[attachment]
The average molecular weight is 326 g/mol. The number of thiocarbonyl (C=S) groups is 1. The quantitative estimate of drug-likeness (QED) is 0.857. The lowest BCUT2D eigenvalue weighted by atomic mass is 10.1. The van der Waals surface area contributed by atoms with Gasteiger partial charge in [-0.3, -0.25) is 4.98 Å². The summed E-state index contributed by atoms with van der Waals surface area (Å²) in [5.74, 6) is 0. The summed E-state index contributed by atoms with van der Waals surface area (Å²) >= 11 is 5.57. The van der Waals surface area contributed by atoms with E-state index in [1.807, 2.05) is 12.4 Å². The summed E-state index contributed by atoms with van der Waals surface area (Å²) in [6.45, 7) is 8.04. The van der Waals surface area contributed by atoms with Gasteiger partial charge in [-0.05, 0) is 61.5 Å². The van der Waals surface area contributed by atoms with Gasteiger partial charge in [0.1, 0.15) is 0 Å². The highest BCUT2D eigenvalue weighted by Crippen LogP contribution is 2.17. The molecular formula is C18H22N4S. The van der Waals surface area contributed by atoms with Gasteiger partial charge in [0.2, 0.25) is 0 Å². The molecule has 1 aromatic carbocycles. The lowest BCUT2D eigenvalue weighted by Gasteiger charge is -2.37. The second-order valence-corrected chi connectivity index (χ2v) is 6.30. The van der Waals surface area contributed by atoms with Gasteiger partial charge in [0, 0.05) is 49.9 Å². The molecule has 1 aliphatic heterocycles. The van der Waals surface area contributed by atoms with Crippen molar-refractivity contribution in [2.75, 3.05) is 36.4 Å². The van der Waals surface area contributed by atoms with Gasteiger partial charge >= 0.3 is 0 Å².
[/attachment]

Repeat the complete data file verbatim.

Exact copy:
The average molecular weight is 326 g/mol. The number of thiocarbonyl (C=S) groups is 1. The quantitative estimate of drug-likeness (QED) is 0.857. The lowest BCUT2D eigenvalue weighted by atomic mass is 10.1. The van der Waals surface area contributed by atoms with Gasteiger partial charge in [-0.3, -0.25) is 4.98 Å². The summed E-state index contributed by atoms with van der Waals surface area (Å²) in [5.74, 6) is 0. The summed E-state index contributed by atoms with van der Waals surface area (Å²) >= 11 is 5.57. The van der Waals surface area contributed by atoms with E-state index in [1.807, 2.05) is 12.4 Å². The summed E-state index contributed by atoms with van der Waals surface area (Å²) in [6.45, 7) is 8.04. The van der Waals surface area contributed by atoms with Gasteiger partial charge in [-0.05, 0) is 61.5 Å². The van der Waals surface area contributed by atoms with Gasteiger partial charge in [0.1, 0.15) is 0 Å². The highest BCUT2D eigenvalue weighted by Crippen LogP contribution is 2.17. The molecular formula is C18H22N4S. The van der Waals surface area contributed by atoms with Gasteiger partial charge in [0.2, 0.25) is 0 Å². The molecule has 1 aromatic carbocycles. The lowest BCUT2D eigenvalue weighted by Gasteiger charge is -2.37. The second-order valence-corrected chi connectivity index (χ2v) is 6.30. The van der Waals surface area contributed by atoms with Gasteiger partial charge in [0, 0.05) is 49.9 Å². The molecule has 1 aliphatic heterocycles. The van der Waals surface area contributed by atoms with Crippen molar-refractivity contribution in [2.75, 3.05) is 36.4 Å². The van der Waals surface area contributed by atoms with Gasteiger partial charge >= 0.3 is 0 Å².